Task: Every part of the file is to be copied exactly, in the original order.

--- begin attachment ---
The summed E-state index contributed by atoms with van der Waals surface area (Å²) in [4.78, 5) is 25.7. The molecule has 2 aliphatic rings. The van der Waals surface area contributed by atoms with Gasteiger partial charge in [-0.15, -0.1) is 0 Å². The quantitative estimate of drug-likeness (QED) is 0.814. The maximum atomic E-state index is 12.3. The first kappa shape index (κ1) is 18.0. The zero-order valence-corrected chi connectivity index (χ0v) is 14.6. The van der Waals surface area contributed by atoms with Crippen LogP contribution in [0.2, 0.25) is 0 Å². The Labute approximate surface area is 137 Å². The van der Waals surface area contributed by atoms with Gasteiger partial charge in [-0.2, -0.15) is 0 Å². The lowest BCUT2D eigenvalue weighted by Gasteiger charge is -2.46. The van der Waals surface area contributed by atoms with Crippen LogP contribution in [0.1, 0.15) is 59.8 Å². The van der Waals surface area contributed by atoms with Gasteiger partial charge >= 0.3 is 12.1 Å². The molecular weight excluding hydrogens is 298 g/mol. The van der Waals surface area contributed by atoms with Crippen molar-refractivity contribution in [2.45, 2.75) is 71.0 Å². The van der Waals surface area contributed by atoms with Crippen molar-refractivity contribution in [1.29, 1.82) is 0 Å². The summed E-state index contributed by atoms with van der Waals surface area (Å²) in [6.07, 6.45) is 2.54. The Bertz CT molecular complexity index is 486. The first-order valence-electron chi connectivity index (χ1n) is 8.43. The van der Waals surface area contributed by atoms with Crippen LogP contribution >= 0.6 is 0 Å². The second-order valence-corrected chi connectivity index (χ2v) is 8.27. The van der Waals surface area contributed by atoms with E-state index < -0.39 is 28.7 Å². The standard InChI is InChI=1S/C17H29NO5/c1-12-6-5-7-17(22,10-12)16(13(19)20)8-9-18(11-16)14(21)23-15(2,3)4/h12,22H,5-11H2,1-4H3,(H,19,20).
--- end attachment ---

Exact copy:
The summed E-state index contributed by atoms with van der Waals surface area (Å²) in [4.78, 5) is 25.7. The molecule has 2 aliphatic rings. The van der Waals surface area contributed by atoms with Gasteiger partial charge in [-0.15, -0.1) is 0 Å². The quantitative estimate of drug-likeness (QED) is 0.814. The maximum atomic E-state index is 12.3. The first kappa shape index (κ1) is 18.0. The zero-order valence-corrected chi connectivity index (χ0v) is 14.6. The van der Waals surface area contributed by atoms with Crippen LogP contribution in [0.2, 0.25) is 0 Å². The Labute approximate surface area is 137 Å². The van der Waals surface area contributed by atoms with Gasteiger partial charge in [-0.2, -0.15) is 0 Å². The lowest BCUT2D eigenvalue weighted by Gasteiger charge is -2.46. The van der Waals surface area contributed by atoms with Crippen LogP contribution in [0.1, 0.15) is 59.8 Å². The van der Waals surface area contributed by atoms with Gasteiger partial charge >= 0.3 is 12.1 Å². The molecular weight excluding hydrogens is 298 g/mol. The van der Waals surface area contributed by atoms with Crippen molar-refractivity contribution in [2.45, 2.75) is 71.0 Å². The van der Waals surface area contributed by atoms with Crippen molar-refractivity contribution in [1.29, 1.82) is 0 Å². The summed E-state index contributed by atoms with van der Waals surface area (Å²) in [6.07, 6.45) is 2.54. The Bertz CT molecular complexity index is 486. The first-order valence-electron chi connectivity index (χ1n) is 8.43. The van der Waals surface area contributed by atoms with Crippen LogP contribution >= 0.6 is 0 Å². The second-order valence-corrected chi connectivity index (χ2v) is 8.27. The van der Waals surface area contributed by atoms with E-state index < -0.39 is 28.7 Å². The standard InChI is InChI=1S/C17H29NO5/c1-12-6-5-7-17(22,10-12)16(13(19)20)8-9-18(11-16)14(21)23-15(2,3)4/h12,22H,5-11H2,1-4H3,(H,19,20).